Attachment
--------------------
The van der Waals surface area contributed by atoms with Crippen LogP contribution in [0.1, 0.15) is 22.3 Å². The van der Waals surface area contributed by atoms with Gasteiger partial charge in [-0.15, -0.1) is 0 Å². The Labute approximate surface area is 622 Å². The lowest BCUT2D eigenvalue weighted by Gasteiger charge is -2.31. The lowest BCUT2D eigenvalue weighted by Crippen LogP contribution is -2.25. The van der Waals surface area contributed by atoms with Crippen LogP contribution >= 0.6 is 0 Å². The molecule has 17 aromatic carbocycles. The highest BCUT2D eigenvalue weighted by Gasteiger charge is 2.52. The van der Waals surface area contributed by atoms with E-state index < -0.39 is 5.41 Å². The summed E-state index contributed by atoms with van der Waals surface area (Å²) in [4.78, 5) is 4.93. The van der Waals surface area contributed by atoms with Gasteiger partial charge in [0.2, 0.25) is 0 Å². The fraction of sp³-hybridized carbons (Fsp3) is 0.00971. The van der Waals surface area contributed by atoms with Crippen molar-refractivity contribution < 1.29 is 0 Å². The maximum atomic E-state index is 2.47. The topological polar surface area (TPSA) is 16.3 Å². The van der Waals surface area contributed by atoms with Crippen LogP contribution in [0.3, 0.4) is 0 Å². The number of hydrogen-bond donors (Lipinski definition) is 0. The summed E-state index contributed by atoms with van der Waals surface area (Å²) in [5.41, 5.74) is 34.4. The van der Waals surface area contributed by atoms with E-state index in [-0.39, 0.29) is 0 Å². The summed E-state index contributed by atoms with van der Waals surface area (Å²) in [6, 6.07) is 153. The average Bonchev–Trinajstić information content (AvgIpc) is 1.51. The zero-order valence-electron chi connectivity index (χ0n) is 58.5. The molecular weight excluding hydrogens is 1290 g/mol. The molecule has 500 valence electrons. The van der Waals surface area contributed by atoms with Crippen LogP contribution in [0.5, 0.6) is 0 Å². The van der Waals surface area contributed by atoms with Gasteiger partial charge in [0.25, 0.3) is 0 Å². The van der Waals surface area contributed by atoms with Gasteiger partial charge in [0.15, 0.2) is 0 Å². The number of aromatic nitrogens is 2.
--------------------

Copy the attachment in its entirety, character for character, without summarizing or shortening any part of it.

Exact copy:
The van der Waals surface area contributed by atoms with Crippen LogP contribution in [0.1, 0.15) is 22.3 Å². The van der Waals surface area contributed by atoms with Gasteiger partial charge in [-0.15, -0.1) is 0 Å². The Labute approximate surface area is 622 Å². The lowest BCUT2D eigenvalue weighted by Gasteiger charge is -2.31. The lowest BCUT2D eigenvalue weighted by Crippen LogP contribution is -2.25. The van der Waals surface area contributed by atoms with Crippen LogP contribution >= 0.6 is 0 Å². The molecule has 17 aromatic carbocycles. The highest BCUT2D eigenvalue weighted by Gasteiger charge is 2.52. The van der Waals surface area contributed by atoms with E-state index < -0.39 is 5.41 Å². The summed E-state index contributed by atoms with van der Waals surface area (Å²) in [4.78, 5) is 4.93. The van der Waals surface area contributed by atoms with Gasteiger partial charge in [0.2, 0.25) is 0 Å². The fraction of sp³-hybridized carbons (Fsp3) is 0.00971. The van der Waals surface area contributed by atoms with Crippen molar-refractivity contribution < 1.29 is 0 Å². The maximum atomic E-state index is 2.47. The topological polar surface area (TPSA) is 16.3 Å². The van der Waals surface area contributed by atoms with Crippen LogP contribution in [0.3, 0.4) is 0 Å². The number of hydrogen-bond donors (Lipinski definition) is 0. The summed E-state index contributed by atoms with van der Waals surface area (Å²) in [5.41, 5.74) is 34.4. The van der Waals surface area contributed by atoms with E-state index in [-0.39, 0.29) is 0 Å². The summed E-state index contributed by atoms with van der Waals surface area (Å²) in [6, 6.07) is 153. The average Bonchev–Trinajstić information content (AvgIpc) is 1.51. The zero-order valence-electron chi connectivity index (χ0n) is 58.5. The molecular weight excluding hydrogens is 1290 g/mol. The molecule has 500 valence electrons. The van der Waals surface area contributed by atoms with Crippen LogP contribution in [0.5, 0.6) is 0 Å². The van der Waals surface area contributed by atoms with Gasteiger partial charge in [0.25, 0.3) is 0 Å². The van der Waals surface area contributed by atoms with Gasteiger partial charge in [0.15, 0.2) is 0 Å². The number of aromatic nitrogens is 2.